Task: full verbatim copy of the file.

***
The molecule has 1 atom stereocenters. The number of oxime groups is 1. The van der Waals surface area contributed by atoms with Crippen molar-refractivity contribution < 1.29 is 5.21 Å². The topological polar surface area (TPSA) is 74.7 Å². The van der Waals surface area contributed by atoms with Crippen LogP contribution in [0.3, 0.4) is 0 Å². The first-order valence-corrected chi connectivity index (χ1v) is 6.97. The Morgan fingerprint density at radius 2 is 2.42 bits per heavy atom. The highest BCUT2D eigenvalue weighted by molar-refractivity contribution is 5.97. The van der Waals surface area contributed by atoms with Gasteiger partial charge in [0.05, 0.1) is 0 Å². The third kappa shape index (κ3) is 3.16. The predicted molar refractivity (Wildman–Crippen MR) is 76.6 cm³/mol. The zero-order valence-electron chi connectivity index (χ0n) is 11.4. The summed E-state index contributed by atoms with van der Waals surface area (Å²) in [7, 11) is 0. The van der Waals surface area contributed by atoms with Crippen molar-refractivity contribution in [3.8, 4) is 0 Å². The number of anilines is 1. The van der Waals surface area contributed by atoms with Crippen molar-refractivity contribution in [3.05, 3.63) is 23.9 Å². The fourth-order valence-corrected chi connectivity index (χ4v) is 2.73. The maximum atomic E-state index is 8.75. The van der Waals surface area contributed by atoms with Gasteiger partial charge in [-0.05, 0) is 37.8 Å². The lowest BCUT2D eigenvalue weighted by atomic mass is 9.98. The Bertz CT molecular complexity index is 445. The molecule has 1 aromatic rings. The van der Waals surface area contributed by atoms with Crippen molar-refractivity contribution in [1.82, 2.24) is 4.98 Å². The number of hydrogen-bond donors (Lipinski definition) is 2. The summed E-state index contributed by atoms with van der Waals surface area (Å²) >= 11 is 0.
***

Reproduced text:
The molecule has 1 atom stereocenters. The number of oxime groups is 1. The van der Waals surface area contributed by atoms with Crippen molar-refractivity contribution < 1.29 is 5.21 Å². The topological polar surface area (TPSA) is 74.7 Å². The van der Waals surface area contributed by atoms with Crippen LogP contribution in [0.3, 0.4) is 0 Å². The first-order valence-corrected chi connectivity index (χ1v) is 6.97. The Morgan fingerprint density at radius 2 is 2.42 bits per heavy atom. The highest BCUT2D eigenvalue weighted by molar-refractivity contribution is 5.97. The van der Waals surface area contributed by atoms with Gasteiger partial charge in [0.05, 0.1) is 0 Å². The third kappa shape index (κ3) is 3.16. The predicted molar refractivity (Wildman–Crippen MR) is 76.6 cm³/mol. The zero-order valence-electron chi connectivity index (χ0n) is 11.4. The summed E-state index contributed by atoms with van der Waals surface area (Å²) in [7, 11) is 0. The van der Waals surface area contributed by atoms with Crippen molar-refractivity contribution in [3.8, 4) is 0 Å². The number of anilines is 1. The van der Waals surface area contributed by atoms with Crippen molar-refractivity contribution in [3.05, 3.63) is 23.9 Å². The fourth-order valence-corrected chi connectivity index (χ4v) is 2.73. The maximum atomic E-state index is 8.75. The van der Waals surface area contributed by atoms with Gasteiger partial charge in [-0.05, 0) is 37.8 Å². The lowest BCUT2D eigenvalue weighted by atomic mass is 9.98. The Bertz CT molecular complexity index is 445. The molecule has 1 aromatic rings. The van der Waals surface area contributed by atoms with Crippen molar-refractivity contribution in [1.82, 2.24) is 4.98 Å². The number of hydrogen-bond donors (Lipinski definition) is 2. The summed E-state index contributed by atoms with van der Waals surface area (Å²) >= 11 is 0.